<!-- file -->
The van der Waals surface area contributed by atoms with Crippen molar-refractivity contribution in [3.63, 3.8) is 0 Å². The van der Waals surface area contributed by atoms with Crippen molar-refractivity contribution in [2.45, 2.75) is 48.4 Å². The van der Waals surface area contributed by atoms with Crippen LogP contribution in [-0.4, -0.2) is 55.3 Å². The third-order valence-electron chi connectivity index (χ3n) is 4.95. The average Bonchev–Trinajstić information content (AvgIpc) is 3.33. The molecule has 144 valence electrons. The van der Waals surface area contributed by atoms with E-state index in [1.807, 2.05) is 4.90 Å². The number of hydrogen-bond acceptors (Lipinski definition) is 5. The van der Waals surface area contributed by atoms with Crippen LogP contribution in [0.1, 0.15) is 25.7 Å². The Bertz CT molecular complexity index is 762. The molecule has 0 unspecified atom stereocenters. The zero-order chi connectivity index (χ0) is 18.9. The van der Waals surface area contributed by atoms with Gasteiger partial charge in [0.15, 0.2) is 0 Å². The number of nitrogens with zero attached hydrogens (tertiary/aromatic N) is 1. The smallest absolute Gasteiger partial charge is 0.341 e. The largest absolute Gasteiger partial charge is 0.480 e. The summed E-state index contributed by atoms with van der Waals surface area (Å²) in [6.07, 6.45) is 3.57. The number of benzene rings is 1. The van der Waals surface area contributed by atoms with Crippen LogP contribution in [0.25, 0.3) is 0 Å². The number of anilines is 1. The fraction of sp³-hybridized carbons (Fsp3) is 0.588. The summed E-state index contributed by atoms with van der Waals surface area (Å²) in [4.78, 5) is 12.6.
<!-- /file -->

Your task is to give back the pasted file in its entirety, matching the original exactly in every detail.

The van der Waals surface area contributed by atoms with Crippen molar-refractivity contribution in [3.63, 3.8) is 0 Å². The van der Waals surface area contributed by atoms with Crippen molar-refractivity contribution in [2.45, 2.75) is 48.4 Å². The van der Waals surface area contributed by atoms with Crippen LogP contribution in [-0.4, -0.2) is 55.3 Å². The third-order valence-electron chi connectivity index (χ3n) is 4.95. The average Bonchev–Trinajstić information content (AvgIpc) is 3.33. The molecule has 144 valence electrons. The van der Waals surface area contributed by atoms with E-state index in [1.807, 2.05) is 4.90 Å². The number of hydrogen-bond acceptors (Lipinski definition) is 5. The van der Waals surface area contributed by atoms with Crippen LogP contribution in [0.1, 0.15) is 25.7 Å². The Bertz CT molecular complexity index is 762. The molecule has 0 unspecified atom stereocenters. The zero-order chi connectivity index (χ0) is 18.9. The van der Waals surface area contributed by atoms with Gasteiger partial charge in [0.15, 0.2) is 0 Å². The number of nitrogens with zero attached hydrogens (tertiary/aromatic N) is 1. The smallest absolute Gasteiger partial charge is 0.341 e. The largest absolute Gasteiger partial charge is 0.480 e. The summed E-state index contributed by atoms with van der Waals surface area (Å²) in [6.07, 6.45) is 3.57. The number of benzene rings is 1. The van der Waals surface area contributed by atoms with Crippen LogP contribution in [0.25, 0.3) is 0 Å². The number of anilines is 1. The fraction of sp³-hybridized carbons (Fsp3) is 0.588. The summed E-state index contributed by atoms with van der Waals surface area (Å²) in [4.78, 5) is 12.6.